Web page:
JW: Yes. We worked very closely with the composer [Joseph Bishara]. We really wanted a very atonal, almost avant-garde sound design score to the film. Having a non-melodic score meant that the music itself doesn't give you comfort. The film doesn’t give you comfort, the music gives you even less comfort actually. The music if anything is so jarring. You go from really quiet moments to screeching violins and it's so jarring and I think that really constantly sets you on edge and adds to the anxiety factor.

How did you first meet, and how did you realise that you would work together rather than just be mates?

LW: Well we met at film school so we both had the same goal - we wanted to be involved in film-making.

JW: Leigh realised he needs me [laughs].

LW: James realised his writing skills left a lot to be desired [laughs]

LW: Essentially we were mates first, we kind of bonded over this shared love of Evil Dead and Tim Burton and Mario Bava and all that crazy of stuff and then we finished film school, we would go to film festivals like Melbourne International Film Festival and just devour these films, from Spain, from Japan, from everywhere - we loved it so much and then we just decided to make a film together and it was great because we're not stepping on each other's toes you know, we have respect for each other's craft. I'm writing the script and James is directing and we're both fans of each other's work. James loves the stuff I write and I love what he directs so it's a good partnership in that way because the boundaries and skill-sets are defined, as opposed to if we were a directing duo and so I think that's what made us a natural fit to hang out together. I'd rather be writing a script knowing who's going to direct it rather than doing it on my own. I'm sure James would prefer it to have someone write a script for him for free …

Do you find there is less pressure when you're working together?

JW: I find it very comforting - the great thing is just even having Leigh on set, that's why I like to have Leigh play characters in my films. I just like to bounce ideas off of him even when we're filming and it's great especially if he wrote it. I love Leigh being in all the movies that I direct even if he didn't write them.

LW: It's good, I think there's power in numbers. I think Hollywood can be a really massive kind of snake-pit, you have to watch your back at all times.

Going back to Saw did you ever expect such an extreme film to become mainstream?

JW: Here's the crazy thing, after we played the movie at Sundance, I always thought that I had directed a movie, made a movie that would only play well to a niche audience, to a cult, horror fans. But what we discovered was, we got some pretty snarky reactions from the hardcore horror fan community but it was the mainstream public that really embraced the film. They were like ‘Oh my goodness we've never seen a film like this before with such a crazy twist, with such a crazy villain with traps and all that stuff.’ They were the ones that embraced it and that's how it ended up becoming such a huge hit, because we broke out of that niche audience and we hit the mainstream audience which is what every studio really wants when they make a film is to make a movie that could have mass appeal to the mainstream public and we just never thought that we could do it with such an extreme horror film.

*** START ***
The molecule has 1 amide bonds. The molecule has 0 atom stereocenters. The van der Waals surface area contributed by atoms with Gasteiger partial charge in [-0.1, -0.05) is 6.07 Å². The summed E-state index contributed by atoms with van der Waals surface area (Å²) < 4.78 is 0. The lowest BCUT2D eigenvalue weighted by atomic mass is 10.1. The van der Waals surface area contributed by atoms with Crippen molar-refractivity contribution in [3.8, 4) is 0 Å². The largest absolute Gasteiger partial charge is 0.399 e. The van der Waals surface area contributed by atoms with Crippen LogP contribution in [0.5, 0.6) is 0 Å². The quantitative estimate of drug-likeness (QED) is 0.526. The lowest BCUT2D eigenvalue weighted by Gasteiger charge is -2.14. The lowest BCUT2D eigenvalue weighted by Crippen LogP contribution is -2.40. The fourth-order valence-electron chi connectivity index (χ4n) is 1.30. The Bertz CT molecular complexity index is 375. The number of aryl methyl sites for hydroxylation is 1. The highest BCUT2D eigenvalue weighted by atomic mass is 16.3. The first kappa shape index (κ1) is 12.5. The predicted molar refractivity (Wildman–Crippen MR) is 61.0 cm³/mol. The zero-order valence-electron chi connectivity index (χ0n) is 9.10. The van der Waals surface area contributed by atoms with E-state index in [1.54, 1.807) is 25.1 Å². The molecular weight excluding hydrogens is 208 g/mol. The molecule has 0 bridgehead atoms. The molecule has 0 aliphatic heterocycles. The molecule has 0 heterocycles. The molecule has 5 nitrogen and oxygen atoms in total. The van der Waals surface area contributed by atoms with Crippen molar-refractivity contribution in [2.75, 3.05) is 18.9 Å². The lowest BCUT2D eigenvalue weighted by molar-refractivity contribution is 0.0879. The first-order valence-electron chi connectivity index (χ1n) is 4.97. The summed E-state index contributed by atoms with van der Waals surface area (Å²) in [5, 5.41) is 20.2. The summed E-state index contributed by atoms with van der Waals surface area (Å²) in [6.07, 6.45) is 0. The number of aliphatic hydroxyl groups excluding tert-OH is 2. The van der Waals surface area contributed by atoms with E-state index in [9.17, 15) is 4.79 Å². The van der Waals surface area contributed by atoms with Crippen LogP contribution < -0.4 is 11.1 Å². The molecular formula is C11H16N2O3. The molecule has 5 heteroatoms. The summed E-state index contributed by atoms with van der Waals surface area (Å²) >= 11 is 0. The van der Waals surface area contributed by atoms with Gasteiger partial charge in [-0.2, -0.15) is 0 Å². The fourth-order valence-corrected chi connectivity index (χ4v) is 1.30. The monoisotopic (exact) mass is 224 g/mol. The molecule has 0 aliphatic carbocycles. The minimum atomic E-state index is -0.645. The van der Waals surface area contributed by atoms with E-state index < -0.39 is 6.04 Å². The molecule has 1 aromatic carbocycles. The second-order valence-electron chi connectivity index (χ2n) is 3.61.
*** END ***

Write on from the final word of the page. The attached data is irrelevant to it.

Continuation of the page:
LW: The extreme became mainstream.

I think it changed cinema, a film like Antichrist would never have existed without Saw

JW: Interesting for you say that, to quote a very art-house director [Lars von Trier] as being influenced by the low brow.

LW: I think Antichrist is totally coming in the wake of Saw.

JW: Maybe they realised that for it to be controversial they needed to go beyond what the public has seen before.

LW: Now you're seeing films like Human Centipede, A Serbian Film - to push the envelope they need to go places that are just out of control, that get people put in prison [laughs].

Finally will we see a sequel to Insidious?

LW: No. It's not that we're saying 'no sequels', it's just that we haven't put any thought into it because we're still so focussed on the release of this one and we're way too superstitious to talk about a sequel.

Insidious is on general release from Fri 29 Apr.

Insidious Trailer


  • 4 stars
  • 2010
  • US
  • 103 min
  • 15
  • Directed by: James Wan
  • Written by: Leigh Whannell
  • Cast: Patrick Wilson, Rose Byrne, Ty Simpkins, Barbara Hershey, Lin Shaye, Andrew Astor, Leigh Whannell

Writer director team Leigh Whanell and Wan (who launched Saw on the world) return with a creepy ghost story as a young family (Wilson and Byrne) learn: 'It's not the house that is haunted. It's your son.' An obvious homage to Poltergeist that delivers a solid dose of horror before exploding into a wild ride of demons…